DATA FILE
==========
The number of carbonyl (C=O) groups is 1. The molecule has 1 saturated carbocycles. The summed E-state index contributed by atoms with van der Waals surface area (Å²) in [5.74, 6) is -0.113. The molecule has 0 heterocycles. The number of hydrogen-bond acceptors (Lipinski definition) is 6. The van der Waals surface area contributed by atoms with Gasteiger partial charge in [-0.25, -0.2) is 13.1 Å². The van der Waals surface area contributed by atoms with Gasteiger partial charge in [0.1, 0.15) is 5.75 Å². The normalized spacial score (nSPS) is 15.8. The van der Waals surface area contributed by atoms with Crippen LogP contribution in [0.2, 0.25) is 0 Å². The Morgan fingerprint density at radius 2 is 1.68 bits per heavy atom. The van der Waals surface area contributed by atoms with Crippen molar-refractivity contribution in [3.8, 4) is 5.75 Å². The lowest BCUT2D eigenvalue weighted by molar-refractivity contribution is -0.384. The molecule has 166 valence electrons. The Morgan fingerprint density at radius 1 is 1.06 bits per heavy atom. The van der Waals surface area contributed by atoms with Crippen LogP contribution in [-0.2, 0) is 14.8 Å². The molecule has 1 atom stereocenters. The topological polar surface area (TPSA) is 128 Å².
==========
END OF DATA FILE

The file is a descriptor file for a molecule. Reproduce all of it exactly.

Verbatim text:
The number of carbonyl (C=O) groups is 1. The molecule has 1 saturated carbocycles. The summed E-state index contributed by atoms with van der Waals surface area (Å²) in [5.74, 6) is -0.113. The molecule has 0 heterocycles. The number of hydrogen-bond acceptors (Lipinski definition) is 6. The van der Waals surface area contributed by atoms with Gasteiger partial charge in [-0.25, -0.2) is 13.1 Å². The van der Waals surface area contributed by atoms with Gasteiger partial charge in [0.1, 0.15) is 5.75 Å². The normalized spacial score (nSPS) is 15.8. The van der Waals surface area contributed by atoms with Crippen LogP contribution in [0.2, 0.25) is 0 Å². The Morgan fingerprint density at radius 2 is 1.68 bits per heavy atom. The van der Waals surface area contributed by atoms with Crippen molar-refractivity contribution in [3.8, 4) is 5.75 Å². The lowest BCUT2D eigenvalue weighted by molar-refractivity contribution is -0.384. The molecule has 166 valence electrons. The Morgan fingerprint density at radius 1 is 1.06 bits per heavy atom. The van der Waals surface area contributed by atoms with Crippen LogP contribution in [-0.2, 0) is 14.8 Å². The molecule has 1 atom stereocenters. The topological polar surface area (TPSA) is 128 Å².